Newly employed democracies on the other hand face the challenge of assuring that the military will not attempt a coup or defy the civilian authority. The military has concentrated on the internal order or been deeply involved in political life, other times preying on the society rather than protecting them, and this is more evident in many former autocracies. In attempting to gain supremacy over military affairs, new democracies are faced with the risk of provoking the defiance of the military institutions. CITATION Kho97 l 1033 (Khon, 1997)LEVELS OF CIVILIAN CONTROL
There are at least two level which will be mentioned by this essay. The first level is that in which the citizens and military should or work together, this level is referred to as the operational level. At the operational level there is a sense of balance brought by the civilian staff that should be supported by separate career management track, controlled and managed by the civilians as part of a professional civil service. The second level is the senior level whereby ministry of defense bases its decision making and concentration is in the hands of the civilians. This will mean the business of the defense establishment is being conducted accordingly with national security and the defense priorities and priorities are effectively managed.
Both these levels exercise a degree of civilian control, however in order for them to function, there ought to be a development in the civilian competence of defense. Furthermore the military should be educated to understand and accept the role played by the civilian and also define this role. CITATION Pet01 l 1033 (Petri, 2001)THE SOUTH AFRICAN MILITARY
In 1994 after Nelson Mandela became the first black president of the new South Africa. Following this transition, a new South African National Defence Force (SANDF) was formed following the merge of the SADF (90000 personnel), and the different homelands armies Transkei; Bophuthatswana; Venda and the Ciskei with a total of 11500 personnel. The liberation movements MK (umMkhonto we Sizwe 28000 and the APLA( Azanian Peoples Liberation Army) 6000 personnel, this new national defense force consisted of a number of voluntary full-time and reserve individuals. Chapter 11 of the constitution of South Africa provides for the defence force and determines that “the primary object of the defence force is to defend and protect the republic, its territorial integrity and its people in accordance with the constitution and the principles of the international law regulating the use of force CITATION Con96 l 2057 (Constitution of the Republic of South Africa, 1996) .Compulsory call ups were eliminated after the 1994 elections. Following their skills and experience of the military, the SADF personnel’s took charge in the planning processes and structures which could be used to build up the SANDF. Following the formation of SANDF in 1994 majority of the influential positions of the new military force went to the SADF with a few others placed in lower positions. There was a display of racism from the former SADF militants to their new colleagues, even excluding them through the use of Africans as a medium for relaying orders. By September of 1994 the homelands armies were incorporated into the SANDF, and 1996 there was a vast majority from the homelands whom joined the SANDF. The MK and APLA were much harder to absorb into the new military as there was bad blood between them and the former SADF militants. The liberation armies returned back from exile where they would report to a board made up the SANDF officers and British military adjudicators whom determined their ranks and salaries, and also the training needed CITATION Sta10 l 2057 (Stapleton, 2010).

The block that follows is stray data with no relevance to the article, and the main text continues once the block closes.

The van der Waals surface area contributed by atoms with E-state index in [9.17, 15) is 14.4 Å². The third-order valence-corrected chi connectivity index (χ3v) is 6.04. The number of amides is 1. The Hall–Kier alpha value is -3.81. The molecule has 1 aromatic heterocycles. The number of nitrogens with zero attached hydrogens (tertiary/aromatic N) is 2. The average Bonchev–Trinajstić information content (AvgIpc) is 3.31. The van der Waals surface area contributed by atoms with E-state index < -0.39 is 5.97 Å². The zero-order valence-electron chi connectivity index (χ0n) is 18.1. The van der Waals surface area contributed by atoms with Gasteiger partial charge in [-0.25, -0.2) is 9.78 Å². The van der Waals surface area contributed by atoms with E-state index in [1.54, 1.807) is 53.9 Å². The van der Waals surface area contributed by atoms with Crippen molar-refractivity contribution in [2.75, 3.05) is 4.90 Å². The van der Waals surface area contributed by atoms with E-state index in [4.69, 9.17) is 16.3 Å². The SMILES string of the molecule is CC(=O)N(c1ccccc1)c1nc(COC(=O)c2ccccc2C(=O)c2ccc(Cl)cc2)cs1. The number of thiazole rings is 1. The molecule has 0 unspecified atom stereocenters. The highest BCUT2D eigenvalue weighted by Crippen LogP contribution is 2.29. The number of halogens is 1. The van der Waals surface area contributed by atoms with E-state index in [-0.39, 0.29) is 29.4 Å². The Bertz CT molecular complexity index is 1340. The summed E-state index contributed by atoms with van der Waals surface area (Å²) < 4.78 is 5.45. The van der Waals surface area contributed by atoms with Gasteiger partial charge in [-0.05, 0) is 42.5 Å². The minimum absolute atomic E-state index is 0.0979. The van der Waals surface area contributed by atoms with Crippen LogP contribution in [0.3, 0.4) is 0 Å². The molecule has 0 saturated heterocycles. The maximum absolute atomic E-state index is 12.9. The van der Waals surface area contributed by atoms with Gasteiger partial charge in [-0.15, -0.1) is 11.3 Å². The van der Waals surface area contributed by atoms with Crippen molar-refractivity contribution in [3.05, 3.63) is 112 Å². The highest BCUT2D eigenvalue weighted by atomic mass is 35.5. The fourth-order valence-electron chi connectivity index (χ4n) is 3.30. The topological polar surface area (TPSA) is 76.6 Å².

Since its formulation in 1994 there has been numerous contradictory motives which have shaped the South African military. Faced with internal issues of poverty and the lack of external threats, defense spending has not been an issue of priority. In 1998 the SANDF together with the Botswana Defence Force (BDF) following orders from SADC helped intervene in Lesotho to prevent or reverse a coup. The late 90s the SANDF has participated in the AU and UN peace keeping operations in countries such as Burundi, the Democratic Republic of Congo and Ethiopia. Internally the SANDF has been tasked with preventing illegal immigrants, smuggling of drugs and guns from entering the country at their border gates. In 2008 the force joined forces with the police to fight against xenophobic attacks in Gauteng, Kwa-Zulu Natal and Mpumalanga. 1999 saw the South African government purchased new military arms of $4.8 billion, to replace the old arms used during the apartheid era. Four naval corvettes; fighter and trainer jets; at least 30 light helicopters were also bought in order to protect their coastal waters and airspace. These machinery would also be used in issues pertaining to regional peace keeping. The SANDF also went to announce that they were planning to decrease the forces strength from 93000 to 70000 pertaining issues of corruption and as a way to cut on costs. The unionization of the police and prion services in the 1990s, the South African National Defence Union in 1999 was successful in its attempt to get the constitutional court to get rid of the probation of the military unions CITATION Mar95 l 2057 (Shaw, 1995)THE SOUTH AFRICAN MILITARY STRENGTH
In 2018 the South African army has been ranked 33rd surpassing some European countries such as Norway and Switzerland. It has just under 100000 total military personnel comprising of 78050 active personnel and 16000 reserve personnel. The South African airpower had an aircraft strength of 209 assets consisting of 17 fighter aircraft, 17 attack aircraft, 100 transport aircraft, 94 helicopters and 12 attack helicopters. The land power of South Africa stands out and includes 195 combat tanks, 2265 armored fighting vehicles, 43 self-propelled artillery, 97 towed artillery and 50 rocket projectors. The total naval strength is 40 assets, and it is also of relevance to note that currently there are no aircraft carriers, destroyers or corvette-class vehicles. The navy comprises of 4 frigates, 3 submarines, 31 patrol craft and 2 mine warfare vessels. CITATION Wri18 l 2057 (Writer, 2018)EFFECTIVENESS OF CIVILIAN MILITARY CONTROL